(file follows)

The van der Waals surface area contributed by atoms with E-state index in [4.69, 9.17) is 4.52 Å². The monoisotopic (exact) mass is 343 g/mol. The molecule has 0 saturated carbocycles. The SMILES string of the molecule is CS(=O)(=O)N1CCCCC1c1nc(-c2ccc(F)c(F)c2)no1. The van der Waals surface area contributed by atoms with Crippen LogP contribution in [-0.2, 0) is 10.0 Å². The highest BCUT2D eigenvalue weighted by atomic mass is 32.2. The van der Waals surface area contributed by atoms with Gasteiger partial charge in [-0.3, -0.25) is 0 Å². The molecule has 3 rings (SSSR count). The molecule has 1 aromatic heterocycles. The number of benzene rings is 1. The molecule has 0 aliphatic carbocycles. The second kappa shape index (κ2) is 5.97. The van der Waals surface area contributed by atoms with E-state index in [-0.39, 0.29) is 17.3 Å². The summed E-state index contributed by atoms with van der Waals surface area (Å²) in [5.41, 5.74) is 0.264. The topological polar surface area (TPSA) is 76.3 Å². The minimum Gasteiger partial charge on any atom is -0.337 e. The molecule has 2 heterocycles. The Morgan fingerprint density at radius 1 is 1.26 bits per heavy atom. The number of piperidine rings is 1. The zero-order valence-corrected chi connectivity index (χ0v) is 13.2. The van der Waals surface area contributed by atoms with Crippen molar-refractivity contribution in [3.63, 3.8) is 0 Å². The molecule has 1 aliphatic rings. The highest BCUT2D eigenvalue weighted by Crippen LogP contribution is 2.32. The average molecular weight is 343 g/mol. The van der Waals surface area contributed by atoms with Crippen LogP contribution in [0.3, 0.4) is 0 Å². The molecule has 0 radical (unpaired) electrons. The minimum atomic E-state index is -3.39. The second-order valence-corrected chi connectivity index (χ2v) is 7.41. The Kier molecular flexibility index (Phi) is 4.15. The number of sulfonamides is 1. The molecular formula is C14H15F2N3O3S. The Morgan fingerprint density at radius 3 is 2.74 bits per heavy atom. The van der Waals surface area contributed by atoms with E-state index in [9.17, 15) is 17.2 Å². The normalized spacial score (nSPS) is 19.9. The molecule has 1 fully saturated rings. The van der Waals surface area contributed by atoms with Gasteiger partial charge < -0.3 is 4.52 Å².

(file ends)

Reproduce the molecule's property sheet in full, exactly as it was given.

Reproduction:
The van der Waals surface area contributed by atoms with E-state index in [4.69, 9.17) is 4.52 Å². The monoisotopic (exact) mass is 343 g/mol. The molecule has 0 saturated carbocycles. The SMILES string of the molecule is CS(=O)(=O)N1CCCCC1c1nc(-c2ccc(F)c(F)c2)no1. The van der Waals surface area contributed by atoms with Crippen LogP contribution in [-0.2, 0) is 10.0 Å². The highest BCUT2D eigenvalue weighted by atomic mass is 32.2. The van der Waals surface area contributed by atoms with Gasteiger partial charge in [-0.3, -0.25) is 0 Å². The molecule has 3 rings (SSSR count). The molecule has 1 aromatic heterocycles. The number of benzene rings is 1. The molecule has 0 aliphatic carbocycles. The second kappa shape index (κ2) is 5.97. The van der Waals surface area contributed by atoms with E-state index in [-0.39, 0.29) is 17.3 Å². The summed E-state index contributed by atoms with van der Waals surface area (Å²) in [5.41, 5.74) is 0.264. The topological polar surface area (TPSA) is 76.3 Å². The minimum Gasteiger partial charge on any atom is -0.337 e. The molecule has 2 heterocycles. The Morgan fingerprint density at radius 1 is 1.26 bits per heavy atom. The number of piperidine rings is 1. The zero-order valence-corrected chi connectivity index (χ0v) is 13.2. The van der Waals surface area contributed by atoms with Crippen molar-refractivity contribution in [3.63, 3.8) is 0 Å². The molecule has 1 aliphatic rings. The highest BCUT2D eigenvalue weighted by Crippen LogP contribution is 2.32. The average molecular weight is 343 g/mol. The van der Waals surface area contributed by atoms with Crippen LogP contribution in [0.3, 0.4) is 0 Å². The molecule has 0 radical (unpaired) electrons. The minimum atomic E-state index is -3.39. The second-order valence-corrected chi connectivity index (χ2v) is 7.41. The Kier molecular flexibility index (Phi) is 4.15. The number of sulfonamides is 1. The molecular formula is C14H15F2N3O3S. The Morgan fingerprint density at radius 3 is 2.74 bits per heavy atom. The van der Waals surface area contributed by atoms with E-state index in [9.17, 15) is 17.2 Å². The normalized spacial score (nSPS) is 19.9. The molecule has 1 fully saturated rings. The van der Waals surface area contributed by atoms with Gasteiger partial charge < -0.3 is 4.52 Å².